I’d never seen that side of myself before. Being committed to something. Returning to it every day. Sometimes it was so thrilling to sit down and write. I was writing the book I wanted to read, a book no one else in the world could write for me. It was all mine. Anything could happen. Sometimes it was bloody awful and I’d sit there and think, This is the worst book anyone has ever written. I want to quit. I’m no good at this.
The thing is about being a writer, though, and all of them will say the same: it’s a compulsion. You need to do it. Without it you are miserable, even if sometimes the writing itself makes you miserable. I’d been miserable since leaving university because I’d shut down that part of myself. Cranking it back up again was exhilarating but often left me feeling very exposed and vulnerable. Like, what if I’m awful at the thing I care about the most? This is such a hard wall to push through, especially with all the negative thoughts depression and anxiety like to contribute.
Exercise helped me every day. It still does. I like to think of it as the one time of the day I don’t have to think about writing but sometimes I can be exercising and my mind will wander and all that energy will feed my creative mind and it will unlock the key to some part of my book I’ve been struggling with. Sometimes distraction is the best way to solve a problem and exercise is a very healthy distraction.
You all know the rest. I am here now, writing at home, a full-time writer. My creative instinct was right: that book I’d not been able to stop thinking about was a good idea. Other people wanted to read it. And they did, loads of them, in countries all over the world. It’s nuts to think that someone like me, who has always had such awful problems with my mental health, could find a way to manage it well enough to write a novel (which is seriously no joke – another thing writers will back me up on, that shit is hard work).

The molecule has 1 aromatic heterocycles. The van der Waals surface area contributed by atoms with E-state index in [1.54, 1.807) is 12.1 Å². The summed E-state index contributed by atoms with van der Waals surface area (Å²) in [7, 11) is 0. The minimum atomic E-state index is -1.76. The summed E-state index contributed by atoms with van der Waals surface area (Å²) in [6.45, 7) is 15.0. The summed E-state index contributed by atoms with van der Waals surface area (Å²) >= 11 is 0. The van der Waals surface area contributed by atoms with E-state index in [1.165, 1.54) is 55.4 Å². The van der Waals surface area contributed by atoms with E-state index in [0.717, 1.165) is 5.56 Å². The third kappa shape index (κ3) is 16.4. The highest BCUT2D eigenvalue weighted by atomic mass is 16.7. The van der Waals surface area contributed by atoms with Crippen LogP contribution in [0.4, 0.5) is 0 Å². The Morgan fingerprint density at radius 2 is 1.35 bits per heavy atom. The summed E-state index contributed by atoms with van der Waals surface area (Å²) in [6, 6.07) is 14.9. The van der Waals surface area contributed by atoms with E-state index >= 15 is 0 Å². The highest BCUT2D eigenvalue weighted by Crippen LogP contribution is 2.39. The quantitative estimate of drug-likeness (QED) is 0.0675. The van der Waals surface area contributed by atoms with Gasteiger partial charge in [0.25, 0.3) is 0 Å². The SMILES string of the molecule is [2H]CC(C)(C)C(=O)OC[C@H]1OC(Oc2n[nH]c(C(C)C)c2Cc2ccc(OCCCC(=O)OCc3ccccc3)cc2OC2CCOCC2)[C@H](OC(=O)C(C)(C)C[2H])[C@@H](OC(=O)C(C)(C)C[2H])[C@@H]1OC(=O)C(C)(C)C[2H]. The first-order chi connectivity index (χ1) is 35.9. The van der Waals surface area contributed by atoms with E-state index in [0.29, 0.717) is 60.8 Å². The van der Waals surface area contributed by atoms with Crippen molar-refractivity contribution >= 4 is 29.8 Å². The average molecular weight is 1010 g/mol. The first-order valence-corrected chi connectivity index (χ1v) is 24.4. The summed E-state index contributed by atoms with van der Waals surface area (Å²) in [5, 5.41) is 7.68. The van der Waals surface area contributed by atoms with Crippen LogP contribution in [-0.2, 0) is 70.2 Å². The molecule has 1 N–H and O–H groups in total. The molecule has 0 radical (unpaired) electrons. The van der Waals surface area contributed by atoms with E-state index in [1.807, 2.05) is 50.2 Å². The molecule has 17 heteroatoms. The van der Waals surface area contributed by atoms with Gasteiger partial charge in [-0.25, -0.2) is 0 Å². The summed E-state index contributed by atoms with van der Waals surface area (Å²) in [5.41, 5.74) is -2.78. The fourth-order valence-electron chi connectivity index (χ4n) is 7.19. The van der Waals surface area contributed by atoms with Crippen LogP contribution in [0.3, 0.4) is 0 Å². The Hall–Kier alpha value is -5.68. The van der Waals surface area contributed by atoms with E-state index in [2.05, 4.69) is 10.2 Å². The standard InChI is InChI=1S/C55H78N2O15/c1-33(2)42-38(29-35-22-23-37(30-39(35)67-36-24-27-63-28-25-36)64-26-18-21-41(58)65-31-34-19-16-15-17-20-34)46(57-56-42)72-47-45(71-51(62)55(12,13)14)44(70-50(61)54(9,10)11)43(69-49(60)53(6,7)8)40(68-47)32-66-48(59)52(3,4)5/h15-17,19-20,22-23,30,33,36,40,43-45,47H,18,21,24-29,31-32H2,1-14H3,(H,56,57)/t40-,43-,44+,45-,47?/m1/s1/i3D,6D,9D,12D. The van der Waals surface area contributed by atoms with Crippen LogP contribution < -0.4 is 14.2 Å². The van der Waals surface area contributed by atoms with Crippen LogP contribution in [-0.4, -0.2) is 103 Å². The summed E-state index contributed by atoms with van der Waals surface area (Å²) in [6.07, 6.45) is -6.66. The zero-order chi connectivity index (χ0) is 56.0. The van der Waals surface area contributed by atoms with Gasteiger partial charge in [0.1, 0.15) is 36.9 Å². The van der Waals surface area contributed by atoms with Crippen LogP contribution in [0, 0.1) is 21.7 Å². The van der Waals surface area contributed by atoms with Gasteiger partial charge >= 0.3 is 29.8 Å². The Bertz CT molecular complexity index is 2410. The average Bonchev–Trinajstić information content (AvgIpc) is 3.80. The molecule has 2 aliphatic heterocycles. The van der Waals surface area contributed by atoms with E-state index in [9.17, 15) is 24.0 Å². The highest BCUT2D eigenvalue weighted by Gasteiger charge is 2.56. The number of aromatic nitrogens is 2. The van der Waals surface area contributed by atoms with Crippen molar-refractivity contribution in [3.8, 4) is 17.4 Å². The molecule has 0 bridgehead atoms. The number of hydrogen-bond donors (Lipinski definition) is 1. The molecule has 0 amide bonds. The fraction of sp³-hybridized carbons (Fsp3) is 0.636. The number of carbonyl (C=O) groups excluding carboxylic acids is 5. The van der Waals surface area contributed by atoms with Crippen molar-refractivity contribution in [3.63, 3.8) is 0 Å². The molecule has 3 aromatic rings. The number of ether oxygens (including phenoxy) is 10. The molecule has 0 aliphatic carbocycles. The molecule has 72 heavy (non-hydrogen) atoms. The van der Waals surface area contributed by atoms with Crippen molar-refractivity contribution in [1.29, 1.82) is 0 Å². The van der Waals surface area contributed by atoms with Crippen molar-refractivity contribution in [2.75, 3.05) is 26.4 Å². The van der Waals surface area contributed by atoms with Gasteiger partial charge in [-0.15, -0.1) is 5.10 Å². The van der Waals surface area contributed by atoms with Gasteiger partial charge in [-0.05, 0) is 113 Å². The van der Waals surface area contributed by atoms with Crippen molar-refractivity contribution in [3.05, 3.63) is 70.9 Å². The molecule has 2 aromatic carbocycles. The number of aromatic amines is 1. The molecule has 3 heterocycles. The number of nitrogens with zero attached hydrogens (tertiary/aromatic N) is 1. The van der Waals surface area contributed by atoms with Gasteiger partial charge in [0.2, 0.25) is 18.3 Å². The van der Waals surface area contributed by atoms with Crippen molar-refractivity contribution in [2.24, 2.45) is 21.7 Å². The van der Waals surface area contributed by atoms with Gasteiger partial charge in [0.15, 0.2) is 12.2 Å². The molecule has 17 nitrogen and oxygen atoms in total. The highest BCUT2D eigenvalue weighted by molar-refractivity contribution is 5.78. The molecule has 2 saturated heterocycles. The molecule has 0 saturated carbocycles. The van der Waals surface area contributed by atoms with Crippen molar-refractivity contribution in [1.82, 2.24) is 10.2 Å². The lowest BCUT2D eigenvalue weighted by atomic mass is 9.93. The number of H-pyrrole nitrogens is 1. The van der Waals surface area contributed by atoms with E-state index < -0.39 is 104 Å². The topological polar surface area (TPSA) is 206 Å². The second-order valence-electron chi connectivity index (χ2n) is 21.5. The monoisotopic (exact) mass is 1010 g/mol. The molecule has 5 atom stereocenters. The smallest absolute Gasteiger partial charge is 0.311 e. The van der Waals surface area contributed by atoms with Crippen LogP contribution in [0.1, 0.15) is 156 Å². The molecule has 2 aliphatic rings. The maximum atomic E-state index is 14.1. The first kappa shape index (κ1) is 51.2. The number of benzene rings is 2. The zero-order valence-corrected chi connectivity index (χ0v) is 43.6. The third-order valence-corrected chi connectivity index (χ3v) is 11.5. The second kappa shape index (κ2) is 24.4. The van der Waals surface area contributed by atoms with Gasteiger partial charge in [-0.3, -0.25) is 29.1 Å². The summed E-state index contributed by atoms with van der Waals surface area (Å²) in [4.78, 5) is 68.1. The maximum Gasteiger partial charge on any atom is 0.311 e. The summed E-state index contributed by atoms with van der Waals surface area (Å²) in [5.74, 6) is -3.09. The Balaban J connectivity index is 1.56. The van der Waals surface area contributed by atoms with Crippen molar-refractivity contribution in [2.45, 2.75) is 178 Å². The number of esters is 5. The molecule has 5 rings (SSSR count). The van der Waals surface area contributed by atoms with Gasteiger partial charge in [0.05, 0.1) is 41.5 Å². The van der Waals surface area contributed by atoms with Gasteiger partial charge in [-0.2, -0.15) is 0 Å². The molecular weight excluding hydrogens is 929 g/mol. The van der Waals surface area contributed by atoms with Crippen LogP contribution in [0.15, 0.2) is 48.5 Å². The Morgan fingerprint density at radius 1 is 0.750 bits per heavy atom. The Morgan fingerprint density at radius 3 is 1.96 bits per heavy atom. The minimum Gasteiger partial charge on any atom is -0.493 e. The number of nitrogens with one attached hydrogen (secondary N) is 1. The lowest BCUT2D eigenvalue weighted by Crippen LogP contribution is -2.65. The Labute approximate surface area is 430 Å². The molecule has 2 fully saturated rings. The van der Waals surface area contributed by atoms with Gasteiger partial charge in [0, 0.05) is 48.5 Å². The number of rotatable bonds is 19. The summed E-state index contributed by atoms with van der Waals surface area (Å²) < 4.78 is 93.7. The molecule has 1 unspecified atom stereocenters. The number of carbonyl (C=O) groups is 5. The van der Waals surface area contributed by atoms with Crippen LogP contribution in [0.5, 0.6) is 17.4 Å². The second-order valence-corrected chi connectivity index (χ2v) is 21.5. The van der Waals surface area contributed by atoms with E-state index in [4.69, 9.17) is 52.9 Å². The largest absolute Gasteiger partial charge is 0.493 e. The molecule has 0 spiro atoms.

Exercise won’t cure your mental health problems but it gives you tools you can employ in the rest of your life. Knowing how to break through tough barriers, having a routine (it’s hard to get up and get dressed if you don’t have a job and you’re depressed – exercise helped me get ready for my day). It can help you free your mind, if only for half an hour, from the grind of depression and maybe leave you feeling better, more energised. If not, then at least you can say you did something that day towards feeling better. It will help you sleep better later on when the negative thoughts start whirling around as you put your head on the pillow.
If you are reading this in the midst of a bad bout of depression and think, Well this is all well and good but I can’t even get out of bed right now and all this seems a thousand steps away from where I am right now: I get it. Wait for a break in the clouds and then start small. There will always be a break in the clouds. We forget this when all we can see and feel is grey but I promise there will be a break and it is then you must capitalise on it. Go for a walk. Do a five or ten minute workout on YouTube. Do yoga. These are the times you try to establish new routines because later, when the clouds come back, you are ready for them. You know how to carry on, you have your armour, you are stronger than before. Just carry on. Always. And one day you will look back and be grateful to yourself that you did because wonderful things happen, incredible people appear in your life and you will feel so much love and you won’t even fully remember the bit where it was all grey, where you were sinking. You will be glad to be here and you will know that next time it comes back for you, if it comes back for you, you have beaten it before and you can do it again. I know you can, because I can. And I will, as many times as I need to, because I have a whole list of whys and I’m working on my hows, always exercising to keep myself ready for the next fight.
*Title also a lyric by Frightened Rabbit.